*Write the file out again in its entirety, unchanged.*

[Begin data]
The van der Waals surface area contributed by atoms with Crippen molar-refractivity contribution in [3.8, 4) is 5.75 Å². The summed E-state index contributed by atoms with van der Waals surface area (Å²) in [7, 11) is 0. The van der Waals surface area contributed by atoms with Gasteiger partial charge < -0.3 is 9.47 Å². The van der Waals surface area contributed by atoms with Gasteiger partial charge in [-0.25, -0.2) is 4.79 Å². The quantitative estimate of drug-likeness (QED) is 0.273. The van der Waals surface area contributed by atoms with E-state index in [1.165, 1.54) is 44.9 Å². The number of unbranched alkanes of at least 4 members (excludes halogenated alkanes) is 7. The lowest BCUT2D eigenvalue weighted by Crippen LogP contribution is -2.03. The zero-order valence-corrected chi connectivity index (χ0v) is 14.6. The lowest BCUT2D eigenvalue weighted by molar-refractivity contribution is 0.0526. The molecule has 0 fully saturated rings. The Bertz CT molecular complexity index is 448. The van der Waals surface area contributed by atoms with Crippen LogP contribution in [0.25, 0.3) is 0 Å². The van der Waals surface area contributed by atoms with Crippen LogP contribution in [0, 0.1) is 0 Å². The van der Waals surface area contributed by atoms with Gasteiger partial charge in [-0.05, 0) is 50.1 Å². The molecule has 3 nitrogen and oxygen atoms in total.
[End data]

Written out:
The van der Waals surface area contributed by atoms with Crippen molar-refractivity contribution in [3.8, 4) is 5.75 Å². The summed E-state index contributed by atoms with van der Waals surface area (Å²) in [7, 11) is 0. The van der Waals surface area contributed by atoms with Gasteiger partial charge < -0.3 is 9.47 Å². The van der Waals surface area contributed by atoms with Gasteiger partial charge in [-0.25, -0.2) is 4.79 Å². The quantitative estimate of drug-likeness (QED) is 0.273. The van der Waals surface area contributed by atoms with E-state index in [1.165, 1.54) is 44.9 Å². The number of unbranched alkanes of at least 4 members (excludes halogenated alkanes) is 7. The lowest BCUT2D eigenvalue weighted by Crippen LogP contribution is -2.03. The zero-order valence-corrected chi connectivity index (χ0v) is 14.6. The lowest BCUT2D eigenvalue weighted by molar-refractivity contribution is 0.0526. The molecule has 0 fully saturated rings. The Bertz CT molecular complexity index is 448. The van der Waals surface area contributed by atoms with Crippen LogP contribution in [0.25, 0.3) is 0 Å². The van der Waals surface area contributed by atoms with Crippen LogP contribution in [0, 0.1) is 0 Å². The van der Waals surface area contributed by atoms with Gasteiger partial charge in [-0.05, 0) is 50.1 Å². The molecule has 3 nitrogen and oxygen atoms in total.